RFI Refusal

September 2009

What do you do when your RFI is met with a refusal to forward your question(s) to the architect? Here is the back story: The spec book stopped at the end of Sect. 3, so the sub went to the GC’s office to look at the plans/specs and found many more details that were not included in the invitation, such as a semi-gloss paint without a specified Level of Finish. The invitation to bid was made on July 23, and the bid was due July 31. He was told to simply bid with the info in hand.

Bid with the information at hand, being careful to spell out exactly what is included on the bid form. If semi-gloss paint is included without a finish level, bid industry standard (GA 214), and call it out as such, based on specs available. Offer VEs based upon what is not shown versus what is—in today’s design/build market, many times the architect is simply unfamiliar with industry standards for our scopes and can use some help. The main objective is to have your bid compared "apples to apples” so you make it to scope review.
—Glen Riffe, Area Manager, Denver Drywall Company, Colorado Springs, Colorado

Responsible contracting would indicate that a Level 5 finish would be used for semi-gloss paint. An option would be to bid the project with Level 4 and an add for the Level 5, and let the GC make the decision for the price that he wishes to submit.
—Ernest Lanning, President, RMC, Miami, Florida

The picture is wrong. Without a set of specs, full plans and details, and short bid time, all spell for a problem in the construction of the job for the low bidder. Pass on this one or get all of the info—before bidding. Look for a better project to bid on. This may save you $$, and bad relations with all involved in the job. In my mind, and from past experience, there is real opportunity for failure in this deal!! —Laddy A. Dale, Dale Enterprises Inc., Grand Junction, Colorado

Give ’em CYA numbers.
—Anonymous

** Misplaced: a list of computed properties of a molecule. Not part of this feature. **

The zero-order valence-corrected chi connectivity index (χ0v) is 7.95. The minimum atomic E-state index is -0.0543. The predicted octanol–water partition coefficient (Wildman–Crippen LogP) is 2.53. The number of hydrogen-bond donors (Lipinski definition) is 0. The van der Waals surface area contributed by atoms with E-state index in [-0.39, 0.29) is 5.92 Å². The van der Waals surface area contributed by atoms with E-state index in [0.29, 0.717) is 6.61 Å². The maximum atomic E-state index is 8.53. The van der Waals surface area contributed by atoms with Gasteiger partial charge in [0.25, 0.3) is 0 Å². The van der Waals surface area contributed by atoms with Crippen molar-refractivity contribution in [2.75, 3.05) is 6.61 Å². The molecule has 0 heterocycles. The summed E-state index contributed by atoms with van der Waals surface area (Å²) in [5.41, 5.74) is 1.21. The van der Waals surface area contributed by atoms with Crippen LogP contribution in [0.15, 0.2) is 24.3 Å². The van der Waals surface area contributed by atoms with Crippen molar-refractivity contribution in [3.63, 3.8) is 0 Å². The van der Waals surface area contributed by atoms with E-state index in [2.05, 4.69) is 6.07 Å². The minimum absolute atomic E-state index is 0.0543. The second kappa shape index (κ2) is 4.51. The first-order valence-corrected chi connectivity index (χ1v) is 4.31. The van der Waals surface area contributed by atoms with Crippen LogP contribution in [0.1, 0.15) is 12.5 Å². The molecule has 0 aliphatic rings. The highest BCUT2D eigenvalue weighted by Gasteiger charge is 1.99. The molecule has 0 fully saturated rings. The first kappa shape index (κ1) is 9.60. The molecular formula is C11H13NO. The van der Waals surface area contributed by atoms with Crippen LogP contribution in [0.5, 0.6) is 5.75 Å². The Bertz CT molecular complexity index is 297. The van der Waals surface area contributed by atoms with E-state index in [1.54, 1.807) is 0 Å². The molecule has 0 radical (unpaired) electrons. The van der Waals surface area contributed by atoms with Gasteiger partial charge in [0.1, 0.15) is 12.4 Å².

This happens too often. GC will not admit that this is just another shortcut. GC will often justify with, "They don’t need all that” in a hurry to get a bid together and anxious to get a job done. These habits cloud their minds, alter the outcome, often with a less desirable end product. Here is a radical concept: Require an architect to hold one-hour meetings with all potential subs interested in bidding, and answer all questions. The result would reshape the process, as the GC would get specs that could then be built more affordably and on time … the subs can show an architect things in specs that do not make sense in the "real world”... the end user gets what the architect had in mind.
—Anonymous

The only thing to do is submit your bid with clarifications.
—Amy Melton

Qualify your bid proposal with clarifications and exclusions.
—Jonathan Diepstra, Estimator, The Bouma Corporation, Grand Rapids, Michigan

Do not bid.
—Anonymous

Stay right with them in the "gray area,” make sure all the escape doors are open. Document in front of the file all the stuff that will eventually come to light. Make sure that when it comes to contract bargain time that you have this "gray area” realized. These guys are trappers and they love to get ya.
—Jeff Muller, Vice President, M&O Exterior Applicators, Inc., Frederick, Maryland

Bid with the info given, and as always, qualify your bid by stating the page numbers and dates of the bid docs that were supplied and used for your bid. Use the lowest levels generally acceptable for the type of project and if they later want an upgrade, that is a change order.
—Brad Hollett, President, Accelerated Construction ACT Architects, Jacksonville, Florida